share of the treasure is there for you or
yours. And may every man of your kin
be sent forth into life-long exile, deprived
of lands and rights, as soon as the ethelings
now at a distance come together and are



Wiglaf's Rebuke 3 J 5

told of your disloyalty, your shameful
desertion. Go and learn from experi-
ence that, to a warrior, death is better far
than a life of shame ! '

When he had relieved his feelings by
this thundering outburst, Wiglaf gave
orders to make the woful issue of the con-
flict known to the host of thanes and earls
who, by the master's command, had been
encamped over the sea-cliff and had sat
there all day long by their shields, their
souls divided betwixt hope and fear. One
young thane rode up the bluff, sent by the
rest, to view the fatal scene and report to
them, which he did faithfully, in words
pregnant with grief for the present and
foreboding for the near future.

o

" Now we may soon look for war," he
concluded his report ; " as soon as the
King's death is made known among the
Franks and Frisians. For never, since
Hygelac fell, have we enjoyed the good-
will of the Merovingian Kings of the
Franks, nor do I count upon peace or
good understanding on the side of the
Swedes such is the feud and grudge of



Beowulf

all these nations ever since the fall of
Hygelac on Frisian land. They will surely
attack us as soon as they learn that our
Prince is dead, he who has so long upheld
against all foes our treasure and our realm,
winning ever greater respect in public
counsel, and ever greater fame in war.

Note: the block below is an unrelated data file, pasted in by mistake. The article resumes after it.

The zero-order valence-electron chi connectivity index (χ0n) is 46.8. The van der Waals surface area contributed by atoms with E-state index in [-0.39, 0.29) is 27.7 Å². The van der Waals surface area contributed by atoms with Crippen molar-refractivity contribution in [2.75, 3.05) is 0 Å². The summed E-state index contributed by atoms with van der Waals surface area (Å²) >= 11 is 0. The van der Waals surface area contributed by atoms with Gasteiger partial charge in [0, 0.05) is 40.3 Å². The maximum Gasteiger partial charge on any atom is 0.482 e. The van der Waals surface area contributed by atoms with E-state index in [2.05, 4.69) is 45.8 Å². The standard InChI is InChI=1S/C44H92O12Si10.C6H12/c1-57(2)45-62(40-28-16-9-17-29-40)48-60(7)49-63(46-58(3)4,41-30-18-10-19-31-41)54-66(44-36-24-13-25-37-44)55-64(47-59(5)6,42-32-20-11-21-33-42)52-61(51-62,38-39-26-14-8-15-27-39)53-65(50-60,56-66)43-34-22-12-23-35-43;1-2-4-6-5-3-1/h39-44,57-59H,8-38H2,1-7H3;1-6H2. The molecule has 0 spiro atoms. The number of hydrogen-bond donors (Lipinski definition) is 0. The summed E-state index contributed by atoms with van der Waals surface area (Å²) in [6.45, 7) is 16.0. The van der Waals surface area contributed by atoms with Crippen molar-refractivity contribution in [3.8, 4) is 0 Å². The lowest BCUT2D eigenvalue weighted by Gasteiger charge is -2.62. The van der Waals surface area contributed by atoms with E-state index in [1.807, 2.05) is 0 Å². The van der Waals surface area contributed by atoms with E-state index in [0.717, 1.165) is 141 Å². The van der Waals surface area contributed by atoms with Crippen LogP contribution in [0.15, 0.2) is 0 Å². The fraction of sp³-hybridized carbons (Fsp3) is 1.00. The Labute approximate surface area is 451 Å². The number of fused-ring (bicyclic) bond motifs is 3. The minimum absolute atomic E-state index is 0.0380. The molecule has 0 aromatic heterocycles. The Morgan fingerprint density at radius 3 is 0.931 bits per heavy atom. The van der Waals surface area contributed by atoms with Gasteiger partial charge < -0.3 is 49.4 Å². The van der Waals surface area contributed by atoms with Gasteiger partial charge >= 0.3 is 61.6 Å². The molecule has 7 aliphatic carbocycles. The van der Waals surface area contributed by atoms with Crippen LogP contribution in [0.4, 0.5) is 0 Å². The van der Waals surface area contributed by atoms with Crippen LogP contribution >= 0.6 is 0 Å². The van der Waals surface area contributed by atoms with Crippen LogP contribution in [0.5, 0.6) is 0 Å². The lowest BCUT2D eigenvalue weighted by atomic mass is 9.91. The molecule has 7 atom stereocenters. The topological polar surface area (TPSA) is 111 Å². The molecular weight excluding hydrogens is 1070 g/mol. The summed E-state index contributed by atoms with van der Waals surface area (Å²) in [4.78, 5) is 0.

Now methinks that quickness were best;
so let us look our last upon the mighty
King, and bring him without delay to the
funeral pyre. And yonder is a hoard of
precious things, gold untold, jewels pur-
chased with our hero's own life-blood.
Never a warrior shall wear any of those
ornaments ; never a maiden have on her
neck one of those collars. Sorrowful and
stripped of gold ornaments shall all come
to the funeral procession, while many a
hand shall swing the spear in the cold of
the morning ; music of the harp shall not
waken the warriors on the fateful day ; but
the ominous raven, fluttering and chatter-
ing of slaughter, will tell the eagle of his
luck, while, alongside of the grim and
hungry wolf, he stripped the slain."

Upon hearing the grief-stricken youth's



Wiglaf s Rebuke 317

discourse, all the troop arose and sadly,
under gushing tears, wended their way
under the crag, to behold the gruesome
sight. There they found, stretched life-
less on the sand, the man who had given
them so many rings in bygone times, and,
at but a short distance from him, the car-
case of the loathsome beast, all scorched
with its own flames- -never saw they more
frightful object. It was fifty feet long
where it lay. No more through the re-
gions of air would he sportively whirl at
midnight, then down again pounce to re-
joice in his lair he would have no use
for caverns any more. And there, un-
watched, open to all men's eyes, lay bowls
and dishes and swords of price, all rusty
and corroded, as though they had lain in